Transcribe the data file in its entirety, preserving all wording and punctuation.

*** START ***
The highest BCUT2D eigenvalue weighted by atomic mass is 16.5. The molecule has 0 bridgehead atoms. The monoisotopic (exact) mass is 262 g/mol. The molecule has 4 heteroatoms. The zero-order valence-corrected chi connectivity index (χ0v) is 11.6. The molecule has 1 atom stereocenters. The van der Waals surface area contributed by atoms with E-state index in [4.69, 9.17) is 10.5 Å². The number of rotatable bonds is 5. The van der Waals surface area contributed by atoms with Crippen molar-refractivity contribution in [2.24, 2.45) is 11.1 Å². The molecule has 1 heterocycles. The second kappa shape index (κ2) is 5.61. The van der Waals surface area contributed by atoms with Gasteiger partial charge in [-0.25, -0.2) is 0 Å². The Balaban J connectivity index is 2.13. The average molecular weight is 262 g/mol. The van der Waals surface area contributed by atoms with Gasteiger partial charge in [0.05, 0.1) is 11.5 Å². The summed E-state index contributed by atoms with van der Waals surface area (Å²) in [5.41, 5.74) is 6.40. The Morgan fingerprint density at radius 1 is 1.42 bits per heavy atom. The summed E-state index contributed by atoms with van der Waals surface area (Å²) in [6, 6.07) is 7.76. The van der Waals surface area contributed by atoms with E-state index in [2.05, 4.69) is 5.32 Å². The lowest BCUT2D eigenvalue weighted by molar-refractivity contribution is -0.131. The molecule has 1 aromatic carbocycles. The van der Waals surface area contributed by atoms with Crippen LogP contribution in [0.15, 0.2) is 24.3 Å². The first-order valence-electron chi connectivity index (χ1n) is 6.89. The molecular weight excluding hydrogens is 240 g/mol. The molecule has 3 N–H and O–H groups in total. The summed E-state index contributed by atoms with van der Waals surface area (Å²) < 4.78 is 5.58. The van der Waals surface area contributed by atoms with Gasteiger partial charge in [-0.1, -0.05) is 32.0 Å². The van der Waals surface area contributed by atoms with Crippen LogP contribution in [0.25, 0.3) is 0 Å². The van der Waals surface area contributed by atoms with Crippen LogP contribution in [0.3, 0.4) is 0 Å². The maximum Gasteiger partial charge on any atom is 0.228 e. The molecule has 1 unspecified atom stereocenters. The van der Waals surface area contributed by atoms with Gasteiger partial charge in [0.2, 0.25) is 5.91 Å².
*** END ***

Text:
The highest BCUT2D eigenvalue weighted by atomic mass is 16.5. The molecule has 0 bridgehead atoms. The monoisotopic (exact) mass is 262 g/mol. The molecule has 4 heteroatoms. The zero-order valence-corrected chi connectivity index (χ0v) is 11.6. The molecule has 1 atom stereocenters. The van der Waals surface area contributed by atoms with E-state index in [4.69, 9.17) is 10.5 Å². The number of rotatable bonds is 5. The van der Waals surface area contributed by atoms with Crippen molar-refractivity contribution in [2.24, 2.45) is 11.1 Å². The molecule has 1 heterocycles. The second kappa shape index (κ2) is 5.61. The van der Waals surface area contributed by atoms with Gasteiger partial charge in [-0.25, -0.2) is 0 Å². The Balaban J connectivity index is 2.13. The average molecular weight is 262 g/mol. The van der Waals surface area contributed by atoms with Gasteiger partial charge in [0.05, 0.1) is 11.5 Å². The summed E-state index contributed by atoms with van der Waals surface area (Å²) in [5.41, 5.74) is 6.40. The Morgan fingerprint density at radius 1 is 1.42 bits per heavy atom. The summed E-state index contributed by atoms with van der Waals surface area (Å²) in [6, 6.07) is 7.76. The van der Waals surface area contributed by atoms with E-state index in [2.05, 4.69) is 5.32 Å². The lowest BCUT2D eigenvalue weighted by molar-refractivity contribution is -0.131. The molecule has 1 aromatic carbocycles. The van der Waals surface area contributed by atoms with Crippen LogP contribution in [0.15, 0.2) is 24.3 Å². The first-order valence-electron chi connectivity index (χ1n) is 6.89. The molecular weight excluding hydrogens is 240 g/mol. The molecule has 3 N–H and O–H groups in total. The summed E-state index contributed by atoms with van der Waals surface area (Å²) < 4.78 is 5.58. The van der Waals surface area contributed by atoms with Gasteiger partial charge in [-0.1, -0.05) is 32.0 Å². The van der Waals surface area contributed by atoms with Crippen LogP contribution in [0.25, 0.3) is 0 Å². The van der Waals surface area contributed by atoms with Crippen LogP contribution in [0.3, 0.4) is 0 Å². The maximum Gasteiger partial charge on any atom is 0.228 e. The molecule has 1 unspecified atom stereocenters. The van der Waals surface area contributed by atoms with Gasteiger partial charge in [0.2, 0.25) is 5.91 Å².